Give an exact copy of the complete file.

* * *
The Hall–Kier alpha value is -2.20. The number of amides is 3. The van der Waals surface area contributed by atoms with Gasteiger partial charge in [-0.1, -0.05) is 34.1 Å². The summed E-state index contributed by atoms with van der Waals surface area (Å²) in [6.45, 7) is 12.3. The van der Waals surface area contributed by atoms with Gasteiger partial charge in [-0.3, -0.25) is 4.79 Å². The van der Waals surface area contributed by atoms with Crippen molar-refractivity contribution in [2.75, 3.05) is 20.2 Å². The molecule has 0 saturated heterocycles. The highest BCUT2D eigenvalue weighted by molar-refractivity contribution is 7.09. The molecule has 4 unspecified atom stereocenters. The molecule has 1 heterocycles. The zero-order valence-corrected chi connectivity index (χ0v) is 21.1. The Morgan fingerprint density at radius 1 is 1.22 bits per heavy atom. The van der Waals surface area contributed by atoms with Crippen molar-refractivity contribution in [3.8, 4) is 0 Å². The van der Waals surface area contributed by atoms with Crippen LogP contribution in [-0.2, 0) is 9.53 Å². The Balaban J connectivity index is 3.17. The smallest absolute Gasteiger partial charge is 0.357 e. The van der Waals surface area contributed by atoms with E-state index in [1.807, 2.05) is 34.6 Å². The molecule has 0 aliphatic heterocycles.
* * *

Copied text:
The Hall–Kier alpha value is -2.20. The number of amides is 3. The van der Waals surface area contributed by atoms with Gasteiger partial charge in [-0.1, -0.05) is 34.1 Å². The summed E-state index contributed by atoms with van der Waals surface area (Å²) in [6.45, 7) is 12.3. The van der Waals surface area contributed by atoms with Gasteiger partial charge in [-0.3, -0.25) is 4.79 Å². The van der Waals surface area contributed by atoms with Crippen molar-refractivity contribution in [2.75, 3.05) is 20.2 Å². The molecule has 0 saturated heterocycles. The highest BCUT2D eigenvalue weighted by molar-refractivity contribution is 7.09. The molecule has 4 unspecified atom stereocenters. The molecule has 1 heterocycles. The zero-order valence-corrected chi connectivity index (χ0v) is 21.1. The Morgan fingerprint density at radius 1 is 1.22 bits per heavy atom. The van der Waals surface area contributed by atoms with Crippen molar-refractivity contribution in [3.8, 4) is 0 Å². The van der Waals surface area contributed by atoms with Crippen LogP contribution in [-0.2, 0) is 9.53 Å². The Balaban J connectivity index is 3.17. The smallest absolute Gasteiger partial charge is 0.357 e. The van der Waals surface area contributed by atoms with E-state index in [1.807, 2.05) is 34.6 Å². The molecule has 0 aliphatic heterocycles.